Next week’s budget will be historic, for a number of reasons. Rob Shaw looks ahead.
B.C. will table its first pandemic budget on Tuesday, and it will most likely make nobody truly happy.
The province has so many competing interests during this crisis, it’s hard to even catalogue them all.
There’s the $25-billion health care system that needs an enormous cash infusion to keep fighting COVID-19, the long-term seniors’ care sector that has been hardest hit by outbreaks and deaths, the aid required for sectors of the economy still battered by public health restrictions, and the economic stimulus needed to kickstart recovery when the pandemic is over.
Tens of billions of dollars will flow just to those items alone. And that’s not counting the regular budget pressures for social assistance, disability, climate change, parks, wildfires, road maintenance, and more.
The deficit will be many billions of dollars, with the lingering effects of the pandemic throwing any possibility of balanced budgets into doubt for at least several years.
All of which presents a political opportunity to for B.C. NDP government, should it wish to take it.
Finance Minister Selina Robinson has leeway to spend big in her new fiscal plan, and that could allow New Democrats to make major gains on lagging election promises, as well as knock off some items on its long-term political wish list.
One area to watch is child care.
The NDP has had difficulty turning its 2017 election promise of $10 a day child care into reality, mainly because it’s so expensive. In four years, it has only managed to fund 2,500 “prototype” spaces at $10 a day – and even those, only because Ottawa kicked in most of the cash.
The province has fiddled at the edges of the file, offering fee reductions based on income levels and a variety of other half-measures that in no way even remotely fulfil its election promise.
If ever there was a time for New Democrats to make up lost ground on child care, it’s now. The multi-billion-dollar investment could be couched as part of economic recovery, allowing parents to return to work more easily when the pandemic subsidies later this year.
The capacity to run large deficits in the short-term without public blowback, combined with the fact the NDP still has a fresh mandate, means the government could brush aside any immediate criticism, spend big, and have a functioning universal $10 a day system up and running by the time it goes back to the polls in four years.
Another area the government has wide leeway to reform is seniors’ care. Most of B.C.’s deaths during the pandemic occurred in long-term care and assisted living homes, where the virus entered through staff and spread wildly among the fragile elderly.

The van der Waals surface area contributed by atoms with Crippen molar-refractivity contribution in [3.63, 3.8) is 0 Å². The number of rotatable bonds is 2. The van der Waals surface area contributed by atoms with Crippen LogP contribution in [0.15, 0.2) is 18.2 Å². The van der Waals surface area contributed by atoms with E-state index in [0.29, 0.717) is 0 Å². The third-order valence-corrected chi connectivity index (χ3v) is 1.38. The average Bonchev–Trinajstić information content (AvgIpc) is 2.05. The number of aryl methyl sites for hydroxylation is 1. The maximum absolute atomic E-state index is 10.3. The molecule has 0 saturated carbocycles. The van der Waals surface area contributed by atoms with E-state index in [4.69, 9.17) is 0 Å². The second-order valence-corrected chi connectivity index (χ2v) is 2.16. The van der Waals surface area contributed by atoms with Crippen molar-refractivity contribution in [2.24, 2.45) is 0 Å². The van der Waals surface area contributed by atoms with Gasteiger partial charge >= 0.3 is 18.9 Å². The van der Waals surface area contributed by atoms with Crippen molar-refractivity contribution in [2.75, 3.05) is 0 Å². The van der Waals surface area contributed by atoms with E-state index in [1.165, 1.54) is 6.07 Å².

The throne speech said funding is coming to fix the “cracks” revealed by the pandemic in these facilities. The NDP have long opposed the private operation of seniors’ care homes, the vast disparity of wages between operators and too-often poor treatment of staff (it has already banned the sector’s frequent use of contract-flipping, where for many years it routinely fired employees en masse and rehired them at lower wages).
The pandemic has borne out many of the NDP’s concerns as legitimate.
The fact government had to intervene and top-up staff wages in private care facilities so that they could afford to only work at one facility and reduce transmission during the pandemic is all the evidence the NDP needs to wade into the sector with major reforms, and new funding to back up the changes.
Ideally, that money would come with a promise to conduct an independent review of how and why our province was unable to protect its most vulnerable elderly during the crisis, so that the overall system moves in the right direction.
Then there is sick pay.
The BC Federation of Labour has been pushing for paid sick leave for workers for years now – and the stars may have aligned in just the right way.
Ottawa’s paid sick-leave program for COVID-19 has been an inadequate mess. It pays less than minimum wage, creates a financial disincentive for workers and has so many eligibility rules and criteria as to be functionally useless.
The Fed is pushing hard to get B.C. to create its own program, noting half the workers in this province get no paid sick days at all, and can’t afford to stay home when sick, so they risk spreading the virus to co-workers and customers at their worksites.
It has proposed a system that reimburses people at their paid wage, and is quick and easy to use, so that workers who are sick aren’t pressured financially to show up at work.
The question is, who pays for it?
The Fed have slyly suggested employers foot the bill, with government reimbursing those businesses during the pandemic. Once the crisis is over, presumably, employers would get stuck with the cost.
Premier John Horgan has said he doesn’t want to saddle businesses struggling to survive with more expenses.
The obvious solution is government pays…for now. Perhaps a one-year program that can be revisited in the future. If it can be argued it will reduce the spread of the virus, and improve the health and safety of workers and our economy, then money, at least in the short term, is no object.
“This is a budget that continues to take care of British Columbians as we also prepare for recovery,” Robinson said this week in previewing her plan.
It will be a budget unlike any we’ve ever seen in B.C.’s history.
Rob Shaw has spent more than 13 years covering BC politics, now reporting for CHEK News and writing for The Orca. He is the co-author of the national best-selling book A Matter of Confidence, and a regular guest on CBC Radio.
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